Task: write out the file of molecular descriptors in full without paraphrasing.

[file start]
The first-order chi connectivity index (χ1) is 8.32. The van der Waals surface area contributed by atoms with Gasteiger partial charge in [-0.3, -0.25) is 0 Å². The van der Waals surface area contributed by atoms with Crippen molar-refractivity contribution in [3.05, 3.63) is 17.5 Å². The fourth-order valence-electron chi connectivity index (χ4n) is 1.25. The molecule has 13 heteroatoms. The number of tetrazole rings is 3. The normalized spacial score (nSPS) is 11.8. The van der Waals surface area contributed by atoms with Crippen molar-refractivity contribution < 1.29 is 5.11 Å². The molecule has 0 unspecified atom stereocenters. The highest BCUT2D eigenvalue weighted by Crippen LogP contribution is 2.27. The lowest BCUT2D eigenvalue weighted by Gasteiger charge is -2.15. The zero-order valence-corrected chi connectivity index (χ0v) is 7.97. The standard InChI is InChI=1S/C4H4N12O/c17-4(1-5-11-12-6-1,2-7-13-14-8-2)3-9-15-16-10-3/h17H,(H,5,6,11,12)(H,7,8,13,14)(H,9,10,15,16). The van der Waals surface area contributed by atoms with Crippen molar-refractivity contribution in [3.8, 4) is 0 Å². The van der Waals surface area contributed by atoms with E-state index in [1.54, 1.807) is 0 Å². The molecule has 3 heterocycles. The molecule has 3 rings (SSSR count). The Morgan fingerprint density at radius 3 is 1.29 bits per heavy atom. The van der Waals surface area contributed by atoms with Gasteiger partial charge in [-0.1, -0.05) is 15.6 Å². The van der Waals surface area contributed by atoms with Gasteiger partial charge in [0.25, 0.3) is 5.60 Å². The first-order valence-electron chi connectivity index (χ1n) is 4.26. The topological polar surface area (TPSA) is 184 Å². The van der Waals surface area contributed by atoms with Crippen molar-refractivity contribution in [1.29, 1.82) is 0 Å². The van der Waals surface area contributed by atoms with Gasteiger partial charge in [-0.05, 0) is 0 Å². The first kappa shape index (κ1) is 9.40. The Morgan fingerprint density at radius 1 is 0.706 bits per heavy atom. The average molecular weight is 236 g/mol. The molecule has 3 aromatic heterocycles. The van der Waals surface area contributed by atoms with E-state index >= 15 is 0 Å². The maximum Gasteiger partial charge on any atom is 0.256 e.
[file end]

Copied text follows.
The first-order chi connectivity index (χ1) is 8.32. The van der Waals surface area contributed by atoms with Gasteiger partial charge in [-0.3, -0.25) is 0 Å². The van der Waals surface area contributed by atoms with Crippen molar-refractivity contribution in [3.05, 3.63) is 17.5 Å². The fourth-order valence-electron chi connectivity index (χ4n) is 1.25. The molecule has 13 heteroatoms. The number of tetrazole rings is 3. The normalized spacial score (nSPS) is 11.8. The van der Waals surface area contributed by atoms with Crippen molar-refractivity contribution < 1.29 is 5.11 Å². The molecule has 0 unspecified atom stereocenters. The highest BCUT2D eigenvalue weighted by Crippen LogP contribution is 2.27. The lowest BCUT2D eigenvalue weighted by Gasteiger charge is -2.15. The zero-order valence-corrected chi connectivity index (χ0v) is 7.97. The standard InChI is InChI=1S/C4H4N12O/c17-4(1-5-11-12-6-1,2-7-13-14-8-2)3-9-15-16-10-3/h17H,(H,5,6,11,12)(H,7,8,13,14)(H,9,10,15,16). The van der Waals surface area contributed by atoms with Crippen molar-refractivity contribution in [3.8, 4) is 0 Å². The van der Waals surface area contributed by atoms with E-state index in [1.54, 1.807) is 0 Å². The molecule has 3 heterocycles. The molecule has 3 rings (SSSR count). The Morgan fingerprint density at radius 3 is 1.29 bits per heavy atom. The van der Waals surface area contributed by atoms with Gasteiger partial charge in [-0.1, -0.05) is 15.6 Å². The van der Waals surface area contributed by atoms with Gasteiger partial charge in [0.25, 0.3) is 5.60 Å². The first-order valence-electron chi connectivity index (χ1n) is 4.26. The topological polar surface area (TPSA) is 184 Å². The van der Waals surface area contributed by atoms with Crippen molar-refractivity contribution in [1.29, 1.82) is 0 Å². The van der Waals surface area contributed by atoms with Gasteiger partial charge in [-0.05, 0) is 0 Å². The first kappa shape index (κ1) is 9.40. The Morgan fingerprint density at radius 1 is 0.706 bits per heavy atom. The average molecular weight is 236 g/mol. The molecule has 3 aromatic heterocycles. The van der Waals surface area contributed by atoms with E-state index >= 15 is 0 Å². The maximum Gasteiger partial charge on any atom is 0.256 e.